News from the World of Software Development – January 2017

Welcome to a brand new year and a fresh look at the latest news from the constantly evolving world of software development. If you are interested in checking out the stories from the end of December, simply click on this link. Leverage this month’s insights and information to help make your application engineering process more efficient and productive. Good luck!

The Cloud is making Software Engineering Faster

Software development teams are increasingly using Cloud-based services to produce new applications, make enhancements to current apps, and fix bugs at a faster rate. Collaboration with remote development teams and a new Features-as-a-Service (FaaS) API model for code reuse appear to be two of the most common use-cases for Cloud-enhanced software engineering. This growing trend was reported on this month in TechTarget.

The TechTarget article also covers the wider use of containers, something we also mentioned in our 2017 Trends in Software Development post. Tools like Docker, Vagrant, and others allow software engineering shops to leverage virtualization – either in-house or Cloud-based – to make managing development, production, and QA environments a more efficient process. Companies hoping to achieve a Continuous Delivery model are increasingly using Cloud-based virtualization as part of their methodology.

Cloud-based APIs and services – increasingly marketed with the FaaS moniker mentioned earlier – allow development teams to meet deadlines without having to “recode” the wheel. Code reuse has been in the wise developer’s toolbox for decades, and Cloud-based services simply make it easier. Amazon and Microsoft are continually adding new routines to their own publically-available Cloud-based APIs.

Componentization and microservices are two other ways development teams are using the Cloud to improve their software engineering process. Expect to hear more information on microservices in an upcoming blog post.

Tom Nolle, the writer for TechTarget, sums up this growing trend. “The most important impacts of the cloud on faster software development are being felt only now, and it’s clear that we’re heading for a true software revolution in just a few years,” said Nolle.

AI and Data Science are Important Skills for New Developers

Anyone interested in moving into software engineering, or current developers hoping to keep their skills up to date, need to ramp up their knowledge of Artificial Intelligence and Data Science. That is the opinion of an article published this week in InfoWorld. The IT magazine spoke with Jim McHugh, vice president and general manager for Nvidia’s DGX-1 supercomputer, to get his insights on the growing importance of AI in the industry.

The DGX-1 is largely used in deep learning and data analysis scenarios. McHugh feels the supercomputer and its employment of AI and data provides an example of how the process of writing software is being transformed. “We’re using data to train the software to make it more intelligent,” said McHugh. 

Part of the application infrastructure, like the interface and flow, are still coded using largely traditional methods. The actual meat of the app, however, uses data analysis to influence new feature sets. McHugh mentioned developers manage and curate the data while guiding the app through learning its new enhancements.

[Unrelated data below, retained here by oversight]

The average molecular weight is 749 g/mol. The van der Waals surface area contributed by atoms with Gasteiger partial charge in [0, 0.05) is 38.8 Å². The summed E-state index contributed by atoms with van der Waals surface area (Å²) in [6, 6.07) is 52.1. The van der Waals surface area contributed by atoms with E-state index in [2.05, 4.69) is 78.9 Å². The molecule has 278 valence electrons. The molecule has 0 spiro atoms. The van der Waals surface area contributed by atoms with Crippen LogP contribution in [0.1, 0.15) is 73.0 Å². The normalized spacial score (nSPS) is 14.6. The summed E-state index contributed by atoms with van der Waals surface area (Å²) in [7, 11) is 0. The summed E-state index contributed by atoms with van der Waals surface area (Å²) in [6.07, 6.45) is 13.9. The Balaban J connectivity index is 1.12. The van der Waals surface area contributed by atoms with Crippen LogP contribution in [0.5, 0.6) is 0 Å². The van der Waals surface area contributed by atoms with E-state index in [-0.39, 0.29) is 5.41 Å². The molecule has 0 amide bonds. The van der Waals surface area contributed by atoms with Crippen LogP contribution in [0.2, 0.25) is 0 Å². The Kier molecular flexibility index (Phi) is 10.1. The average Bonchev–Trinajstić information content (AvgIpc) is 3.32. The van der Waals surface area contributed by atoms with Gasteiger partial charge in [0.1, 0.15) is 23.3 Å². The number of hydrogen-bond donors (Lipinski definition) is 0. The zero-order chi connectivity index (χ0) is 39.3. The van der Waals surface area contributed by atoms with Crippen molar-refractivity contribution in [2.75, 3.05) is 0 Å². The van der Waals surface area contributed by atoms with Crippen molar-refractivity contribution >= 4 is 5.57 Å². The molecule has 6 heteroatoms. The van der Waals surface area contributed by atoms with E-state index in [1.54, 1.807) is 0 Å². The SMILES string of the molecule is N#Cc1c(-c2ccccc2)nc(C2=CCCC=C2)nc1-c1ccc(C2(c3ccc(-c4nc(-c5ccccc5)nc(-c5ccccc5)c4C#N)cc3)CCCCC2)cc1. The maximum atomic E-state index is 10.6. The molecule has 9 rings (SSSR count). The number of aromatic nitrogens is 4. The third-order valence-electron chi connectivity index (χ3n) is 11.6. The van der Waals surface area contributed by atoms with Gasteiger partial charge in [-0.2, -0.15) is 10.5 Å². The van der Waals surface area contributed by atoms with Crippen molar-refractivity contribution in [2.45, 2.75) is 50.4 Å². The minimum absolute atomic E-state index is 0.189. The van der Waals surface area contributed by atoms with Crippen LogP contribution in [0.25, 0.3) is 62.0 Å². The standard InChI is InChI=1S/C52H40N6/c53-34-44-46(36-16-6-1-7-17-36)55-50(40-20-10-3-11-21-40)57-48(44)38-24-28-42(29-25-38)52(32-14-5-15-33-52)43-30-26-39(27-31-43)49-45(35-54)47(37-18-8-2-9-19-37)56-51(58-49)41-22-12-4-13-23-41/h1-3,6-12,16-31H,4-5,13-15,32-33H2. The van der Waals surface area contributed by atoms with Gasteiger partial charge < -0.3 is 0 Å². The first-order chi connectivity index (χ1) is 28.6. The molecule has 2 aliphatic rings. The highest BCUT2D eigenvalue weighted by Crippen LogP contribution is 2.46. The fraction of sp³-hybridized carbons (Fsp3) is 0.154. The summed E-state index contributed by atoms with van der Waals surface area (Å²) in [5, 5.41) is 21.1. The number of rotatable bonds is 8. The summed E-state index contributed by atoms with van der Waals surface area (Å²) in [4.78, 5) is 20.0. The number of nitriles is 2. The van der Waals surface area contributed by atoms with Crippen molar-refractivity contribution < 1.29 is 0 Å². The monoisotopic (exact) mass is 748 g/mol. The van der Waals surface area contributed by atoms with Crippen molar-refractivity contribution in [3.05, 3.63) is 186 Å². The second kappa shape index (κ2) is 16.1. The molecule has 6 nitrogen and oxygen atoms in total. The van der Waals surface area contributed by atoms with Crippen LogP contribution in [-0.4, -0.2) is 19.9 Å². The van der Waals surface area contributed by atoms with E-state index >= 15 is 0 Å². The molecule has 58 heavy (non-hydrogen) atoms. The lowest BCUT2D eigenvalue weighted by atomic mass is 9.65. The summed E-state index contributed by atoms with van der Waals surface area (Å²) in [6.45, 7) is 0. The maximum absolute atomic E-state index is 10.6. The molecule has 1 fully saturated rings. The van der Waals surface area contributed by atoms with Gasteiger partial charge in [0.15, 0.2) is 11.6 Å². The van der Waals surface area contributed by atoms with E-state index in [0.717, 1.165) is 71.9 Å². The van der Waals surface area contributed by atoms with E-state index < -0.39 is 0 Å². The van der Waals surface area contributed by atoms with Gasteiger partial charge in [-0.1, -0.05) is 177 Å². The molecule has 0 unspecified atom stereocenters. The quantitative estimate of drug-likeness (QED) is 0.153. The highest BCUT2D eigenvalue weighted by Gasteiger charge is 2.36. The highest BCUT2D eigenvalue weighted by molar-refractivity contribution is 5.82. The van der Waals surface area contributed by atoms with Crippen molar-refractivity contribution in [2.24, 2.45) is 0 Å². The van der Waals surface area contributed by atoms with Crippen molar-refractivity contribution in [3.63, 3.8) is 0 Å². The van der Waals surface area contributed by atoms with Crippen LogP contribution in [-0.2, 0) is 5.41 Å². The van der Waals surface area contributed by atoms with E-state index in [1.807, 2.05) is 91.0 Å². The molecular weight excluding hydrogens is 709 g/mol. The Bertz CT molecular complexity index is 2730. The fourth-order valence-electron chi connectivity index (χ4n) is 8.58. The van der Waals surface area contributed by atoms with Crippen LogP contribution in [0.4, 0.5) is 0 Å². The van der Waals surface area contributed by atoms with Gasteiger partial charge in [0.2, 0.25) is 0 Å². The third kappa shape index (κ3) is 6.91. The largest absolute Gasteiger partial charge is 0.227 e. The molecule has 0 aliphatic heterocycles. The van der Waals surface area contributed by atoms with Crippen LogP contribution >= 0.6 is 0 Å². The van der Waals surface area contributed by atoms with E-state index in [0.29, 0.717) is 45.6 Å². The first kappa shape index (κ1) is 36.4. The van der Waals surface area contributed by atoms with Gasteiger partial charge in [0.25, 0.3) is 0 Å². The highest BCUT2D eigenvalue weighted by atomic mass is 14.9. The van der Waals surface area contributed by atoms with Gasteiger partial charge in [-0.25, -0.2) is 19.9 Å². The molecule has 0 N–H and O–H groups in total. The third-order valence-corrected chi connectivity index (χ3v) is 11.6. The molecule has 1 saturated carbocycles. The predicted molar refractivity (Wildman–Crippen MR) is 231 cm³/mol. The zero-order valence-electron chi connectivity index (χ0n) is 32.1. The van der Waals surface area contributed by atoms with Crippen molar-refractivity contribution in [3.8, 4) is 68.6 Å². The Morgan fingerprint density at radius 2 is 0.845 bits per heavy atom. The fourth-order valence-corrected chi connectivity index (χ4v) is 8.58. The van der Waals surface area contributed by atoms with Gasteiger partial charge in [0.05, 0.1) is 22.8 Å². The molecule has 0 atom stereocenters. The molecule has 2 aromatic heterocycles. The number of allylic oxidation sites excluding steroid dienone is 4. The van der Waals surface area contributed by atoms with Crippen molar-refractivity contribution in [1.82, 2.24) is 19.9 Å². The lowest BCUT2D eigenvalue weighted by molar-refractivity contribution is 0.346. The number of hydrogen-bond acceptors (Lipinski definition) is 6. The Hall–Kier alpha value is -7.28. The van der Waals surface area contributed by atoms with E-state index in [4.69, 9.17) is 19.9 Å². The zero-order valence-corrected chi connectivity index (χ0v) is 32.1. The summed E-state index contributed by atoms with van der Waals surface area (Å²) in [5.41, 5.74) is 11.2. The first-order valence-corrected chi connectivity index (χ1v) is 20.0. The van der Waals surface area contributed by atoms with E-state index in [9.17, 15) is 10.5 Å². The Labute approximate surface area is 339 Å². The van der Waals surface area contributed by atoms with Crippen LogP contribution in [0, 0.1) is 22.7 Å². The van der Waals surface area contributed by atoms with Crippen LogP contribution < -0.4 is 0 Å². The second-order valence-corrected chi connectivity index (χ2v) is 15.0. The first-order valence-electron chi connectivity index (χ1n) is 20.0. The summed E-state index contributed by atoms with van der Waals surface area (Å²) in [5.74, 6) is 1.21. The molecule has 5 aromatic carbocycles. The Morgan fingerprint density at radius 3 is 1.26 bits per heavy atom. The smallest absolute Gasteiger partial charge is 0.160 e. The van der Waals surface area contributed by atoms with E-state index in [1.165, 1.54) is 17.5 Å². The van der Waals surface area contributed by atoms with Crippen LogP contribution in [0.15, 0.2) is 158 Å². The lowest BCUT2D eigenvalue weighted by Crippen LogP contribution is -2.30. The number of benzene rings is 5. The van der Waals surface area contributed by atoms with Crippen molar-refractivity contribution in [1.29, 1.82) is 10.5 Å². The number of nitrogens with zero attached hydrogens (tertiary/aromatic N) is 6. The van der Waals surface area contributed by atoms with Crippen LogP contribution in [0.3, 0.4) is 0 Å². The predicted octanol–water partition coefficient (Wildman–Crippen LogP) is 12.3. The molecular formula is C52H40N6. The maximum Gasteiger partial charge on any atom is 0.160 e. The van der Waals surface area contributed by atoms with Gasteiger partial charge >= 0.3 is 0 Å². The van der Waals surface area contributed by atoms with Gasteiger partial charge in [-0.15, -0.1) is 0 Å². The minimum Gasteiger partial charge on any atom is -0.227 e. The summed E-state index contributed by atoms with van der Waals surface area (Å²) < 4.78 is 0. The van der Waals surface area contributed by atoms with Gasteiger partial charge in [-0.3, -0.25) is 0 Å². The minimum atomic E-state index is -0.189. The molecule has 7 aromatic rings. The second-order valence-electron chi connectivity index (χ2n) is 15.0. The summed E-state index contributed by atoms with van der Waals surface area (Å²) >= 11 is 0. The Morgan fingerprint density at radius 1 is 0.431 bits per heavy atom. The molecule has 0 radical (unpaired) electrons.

The influence of AI in the software development process is definitely an area to watch over the upcoming decade.

Stay tuned to the Betica Blog for additional insights and news from the ever-changing software development universe. As always – thanks for reading!

Implementing Continuous Delivery with Screwdriver

Continuous Delivery is the Holy Grail driving many companies to initiate Agile and DevOps programs with the hope for rapid software development, enhancements, and fixes. In a competitive business world, quality applications are a big differentiator between the top organizations and those merely treading water. CD helps enterprises manage their development process in a more efficient manner.

Screwdriver is an application from Yahoo that facilitates Continuous Delivery; the company recently released it into open source status. Let’s take a closer look at the software to see if its features make it worthy of exploration as part of your company’s CD program.

A Closer Look at Screwdriver

Offering scalable continuous delivery, Screwdriver is a tool well-suited for organizations with a widely distributed application infrastructure. Yahoo developed the app for its own array of internal applications. It is possible they are open sourcing it before the company is fully acquired by Verizon.

James Collins, Yahoo’s senior director of engineering commented on the tool’s major advantages. “Screwdriver handles over 25,000 builds per day and 12,000 daily Git commits as a single shared entry point for Yahoo. It supports multiple languages and handles both virtual machine and container-based builds and deployment,” said Collins. Enterprises with large development teams stand to benefit from the application as part of their own CD initiatives.

The application’s architecture is relatively straightforward. A front-end manages handles users input and receives status messages from the rest of the software. The back-end includes a stateless API, which controls and launches builds and other functionality. Docker Swarm is used within Screwdriver to manage environment clusters.